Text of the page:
London, Marquee, 7 Sep 1977

17 Sep 1977
Melody Maker
Chris Brazier
JOHN MARTYN

Last time I encountered John Martyn was at university amid an adoring cross-legged audience, and then the sheer power of the cult esotericism he generated was too much for me to stomach. Martyn, after all, is the archetypal case of cult following/ critical kudos/ minimal popular break-out, and that makes for a hi-fidelity following which half-resents outsiders, torn as they are between wanting success for the artist and wanting him to remain exclusively theirs.

Martyn's whole on-stage personality -beer-swilling fagbutt earthiness coupled with humourous intelligence- encourages that kind of response, as do his mumbled vocals (you can only make out the words if you've got his albums). But this time he won me over, despite the London Marquee's sweaty faint-trap.

His husky but lubricated voice slides rather than grates despite its roughness, just this side of a moan as his tongue lools around the words. His set is split between flashy guitar effects and gentle love-songs but somehow the whole evening seems to fall within a consistent mood - late-night music for when you're wasted or wistful or both.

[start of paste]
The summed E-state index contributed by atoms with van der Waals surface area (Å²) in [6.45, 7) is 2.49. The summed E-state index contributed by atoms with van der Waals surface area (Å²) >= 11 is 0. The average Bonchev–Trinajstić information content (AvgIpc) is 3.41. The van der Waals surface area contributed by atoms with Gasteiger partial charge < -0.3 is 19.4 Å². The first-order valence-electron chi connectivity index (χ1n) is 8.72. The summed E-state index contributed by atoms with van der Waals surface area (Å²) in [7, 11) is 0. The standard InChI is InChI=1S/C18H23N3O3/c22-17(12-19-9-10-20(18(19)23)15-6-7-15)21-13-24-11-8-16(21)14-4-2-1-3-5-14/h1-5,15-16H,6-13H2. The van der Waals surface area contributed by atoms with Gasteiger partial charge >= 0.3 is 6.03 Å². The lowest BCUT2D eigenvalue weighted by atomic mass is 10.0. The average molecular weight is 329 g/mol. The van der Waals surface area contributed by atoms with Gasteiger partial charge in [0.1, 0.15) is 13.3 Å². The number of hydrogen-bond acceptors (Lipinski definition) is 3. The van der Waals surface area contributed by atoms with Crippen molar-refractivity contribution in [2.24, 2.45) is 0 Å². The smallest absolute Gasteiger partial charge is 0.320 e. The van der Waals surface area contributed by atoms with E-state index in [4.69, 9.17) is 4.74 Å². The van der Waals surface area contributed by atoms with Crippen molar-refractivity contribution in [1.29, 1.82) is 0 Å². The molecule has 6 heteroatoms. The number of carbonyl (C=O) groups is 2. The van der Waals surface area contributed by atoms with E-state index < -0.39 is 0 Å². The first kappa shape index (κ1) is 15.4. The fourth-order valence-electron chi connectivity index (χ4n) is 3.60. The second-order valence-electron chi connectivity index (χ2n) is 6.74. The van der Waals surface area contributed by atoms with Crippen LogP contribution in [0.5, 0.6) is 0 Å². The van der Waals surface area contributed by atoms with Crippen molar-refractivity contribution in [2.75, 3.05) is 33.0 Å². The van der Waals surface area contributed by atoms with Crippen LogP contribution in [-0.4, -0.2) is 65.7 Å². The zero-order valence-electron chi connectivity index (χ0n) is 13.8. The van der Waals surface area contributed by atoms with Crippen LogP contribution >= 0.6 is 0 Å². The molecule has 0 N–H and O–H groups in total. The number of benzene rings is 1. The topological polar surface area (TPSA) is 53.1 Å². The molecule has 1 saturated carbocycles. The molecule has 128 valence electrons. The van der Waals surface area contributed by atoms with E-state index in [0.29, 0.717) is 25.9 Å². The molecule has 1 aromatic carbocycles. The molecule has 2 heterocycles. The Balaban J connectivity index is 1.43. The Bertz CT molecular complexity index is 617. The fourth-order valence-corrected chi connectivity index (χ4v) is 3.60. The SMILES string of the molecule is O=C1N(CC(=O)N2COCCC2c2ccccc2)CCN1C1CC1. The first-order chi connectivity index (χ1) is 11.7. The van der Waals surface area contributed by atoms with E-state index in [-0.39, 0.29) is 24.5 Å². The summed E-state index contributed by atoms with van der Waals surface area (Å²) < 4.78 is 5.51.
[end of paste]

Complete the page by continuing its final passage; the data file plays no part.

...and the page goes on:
Sometimes he goes over the top in his one-man Floyd bit, putting just too many meanders into the pieces, but at other times his random exploration as he does lazy justice to each theme, creates entrancing seascapes full of waves and caves.

And the aural caress of songs like One Day Without You and Spencer The Rover pleads for sympathetic response... You got it, John, and anyone who says he'd play six nights in a club rather than one in a hall where everyone is "12 miles away" deserves all the good reviews he gets. - CHRIS BRAZIER.

muffnote:
The concert might also have taken place one day later as John played two consecutive shows.
This was published in the reviews section; scan kindly provided by John Neil Munro

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